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Is this the best investment fund in the world?

Hint: it’s not an index fund.

Travel broadens the mind, is an old saying we well and truly understand.

We come back from faraway countries with new insights into different cultures and customs; often which we repeat in our own private lives.

I still drink green tea after a trip to Thailand many years ago when we couldn’t find any decent coffee on one of the islands.

And so it was very much the same after a recent whistle-stop tour of the USA together with 20-odd colleagues in the investment world, which started with visits to Fortune 500 companies in Seattle (Starbucks, Amazon, Microsoft and Boeing), continued to San Francisco (Tesla, Facebook, Wells Fargo and Google) and ended up with investment seminars hosted by Black Rock and Investec in the Big Apple.

If you’re an investment roadie, then this was the ultimate tour of them all; facilitated by Investec Asset Management, using all their contacts (and then some more) to get us through the doors of the above listed prestigious companies.

But even Investec couldn’t crack us an invite to Facebook at their head office in Palo Alto. Facebook is notoriously security conscious and does not allow anyone into their campus without top security clearance.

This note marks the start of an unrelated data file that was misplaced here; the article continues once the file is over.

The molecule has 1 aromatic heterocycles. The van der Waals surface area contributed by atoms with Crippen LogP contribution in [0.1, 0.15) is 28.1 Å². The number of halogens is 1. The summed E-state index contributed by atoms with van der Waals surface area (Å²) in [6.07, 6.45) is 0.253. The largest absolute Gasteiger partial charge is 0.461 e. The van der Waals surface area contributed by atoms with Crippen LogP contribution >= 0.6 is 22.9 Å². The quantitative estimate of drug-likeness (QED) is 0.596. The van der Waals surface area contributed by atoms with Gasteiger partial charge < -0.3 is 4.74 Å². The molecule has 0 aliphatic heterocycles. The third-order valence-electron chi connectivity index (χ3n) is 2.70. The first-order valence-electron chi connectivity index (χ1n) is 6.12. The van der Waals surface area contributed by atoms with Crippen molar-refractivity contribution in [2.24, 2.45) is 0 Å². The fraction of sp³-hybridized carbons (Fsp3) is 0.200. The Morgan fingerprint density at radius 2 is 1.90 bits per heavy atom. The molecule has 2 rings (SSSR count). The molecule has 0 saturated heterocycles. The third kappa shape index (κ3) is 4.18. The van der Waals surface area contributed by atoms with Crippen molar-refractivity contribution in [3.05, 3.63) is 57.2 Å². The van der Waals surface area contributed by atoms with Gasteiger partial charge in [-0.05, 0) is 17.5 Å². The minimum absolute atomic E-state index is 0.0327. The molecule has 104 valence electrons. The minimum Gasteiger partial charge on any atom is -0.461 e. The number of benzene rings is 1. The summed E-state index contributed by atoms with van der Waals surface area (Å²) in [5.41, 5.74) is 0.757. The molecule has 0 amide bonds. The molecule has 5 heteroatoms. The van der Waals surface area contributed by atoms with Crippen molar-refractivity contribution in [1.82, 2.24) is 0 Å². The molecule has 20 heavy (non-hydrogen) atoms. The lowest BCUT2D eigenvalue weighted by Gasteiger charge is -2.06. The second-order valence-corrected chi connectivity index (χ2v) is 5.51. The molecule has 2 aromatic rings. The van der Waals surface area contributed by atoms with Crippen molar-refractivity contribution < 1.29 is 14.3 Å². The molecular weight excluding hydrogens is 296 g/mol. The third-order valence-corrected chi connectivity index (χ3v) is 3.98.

No problem: we arranged a talk by a Facebook spokesman outside on the pavement….

When asked on my return what the overriding impression was of this tour in one word, I can safely say: speed.

The speed at which our lives will change over the next couple of years is not being fully discounted by most local investors. Industries will rise and fall much faster than in the past. At Amazon we were given a talk — by a South African ‘boykie’ from Bedfordview, nogal — how Amazon will disrupt almost every retail industry, first in the USA and then later all over the modern world. 

Not a week later the world awoke with the news that Amazon is looking at taking over Whole Foods, a sort of Woolies-equivalent in the US.

Two things happened on the news. Amazon and Whole Foods share prices rocketed, while almost every other retailer in the USA and UK — Wall Mart, Target, Tesco — slumped instantaneously. Such is the fear of what Amazom can do to established industries.

At Tesla, for instance, we had a visit to the Palo Alto factory and a talk about the future of cars. Barely a month later Volvo announced that it will be the first major motor car manufacturer ceasing to produce internal combustion engine vehicles and go totally electric.